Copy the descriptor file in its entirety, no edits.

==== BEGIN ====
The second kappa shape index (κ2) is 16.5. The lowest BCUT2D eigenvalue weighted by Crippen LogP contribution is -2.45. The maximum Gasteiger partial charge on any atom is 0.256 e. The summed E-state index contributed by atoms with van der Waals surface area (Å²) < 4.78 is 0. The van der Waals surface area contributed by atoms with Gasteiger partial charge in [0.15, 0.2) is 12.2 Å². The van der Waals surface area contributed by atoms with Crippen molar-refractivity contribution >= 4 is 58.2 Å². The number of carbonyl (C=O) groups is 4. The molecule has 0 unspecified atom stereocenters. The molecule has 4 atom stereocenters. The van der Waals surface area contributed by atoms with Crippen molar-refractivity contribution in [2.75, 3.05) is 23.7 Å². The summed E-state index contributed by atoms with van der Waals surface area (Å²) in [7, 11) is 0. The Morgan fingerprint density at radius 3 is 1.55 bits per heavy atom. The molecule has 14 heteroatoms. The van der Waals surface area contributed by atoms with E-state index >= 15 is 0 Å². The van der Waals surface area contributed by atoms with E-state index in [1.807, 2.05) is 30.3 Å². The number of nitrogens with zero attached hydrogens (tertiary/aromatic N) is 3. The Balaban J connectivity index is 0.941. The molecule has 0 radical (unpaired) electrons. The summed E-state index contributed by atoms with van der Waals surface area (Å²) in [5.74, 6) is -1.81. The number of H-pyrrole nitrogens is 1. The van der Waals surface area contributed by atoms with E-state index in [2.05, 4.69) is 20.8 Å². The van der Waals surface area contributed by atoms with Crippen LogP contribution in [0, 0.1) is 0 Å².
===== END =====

The second kappa shape index (κ2) is 16.5. The lowest BCUT2D eigenvalue weighted by Crippen LogP contribution is -2.45. The maximum Gasteiger partial charge on any atom is 0.256 e. The summed E-state index contributed by atoms with van der Waals surface area (Å²) < 4.78 is 0. The van der Waals surface area contributed by atoms with Gasteiger partial charge in [0.15, 0.2) is 12.2 Å². The van der Waals surface area contributed by atoms with Crippen molar-refractivity contribution >= 4 is 58.2 Å². The number of carbonyl (C=O) groups is 4. The molecule has 0 unspecified atom stereocenters. The molecule has 4 atom stereocenters. The van der Waals surface area contributed by atoms with Crippen molar-refractivity contribution in [2.75, 3.05) is 23.7 Å². The summed E-state index contributed by atoms with van der Waals surface area (Å²) in [7, 11) is 0. The Morgan fingerprint density at radius 3 is 1.55 bits per heavy atom. The molecule has 14 heteroatoms. The van der Waals surface area contributed by atoms with E-state index >= 15 is 0 Å². The van der Waals surface area contributed by atoms with E-state index in [1.807, 2.05) is 30.3 Å². The number of nitrogens with zero attached hydrogens (tertiary/aromatic N) is 3. The Balaban J connectivity index is 0.941. The molecule has 0 radical (unpaired) electrons. The summed E-state index contributed by atoms with van der Waals surface area (Å²) in [5.74, 6) is -1.81. The number of H-pyrrole nitrogens is 1. The van der Waals surface area contributed by atoms with E-state index in [2.05, 4.69) is 20.8 Å². The van der Waals surface area contributed by atoms with Crippen LogP contribution in [0, 0.1) is 0 Å².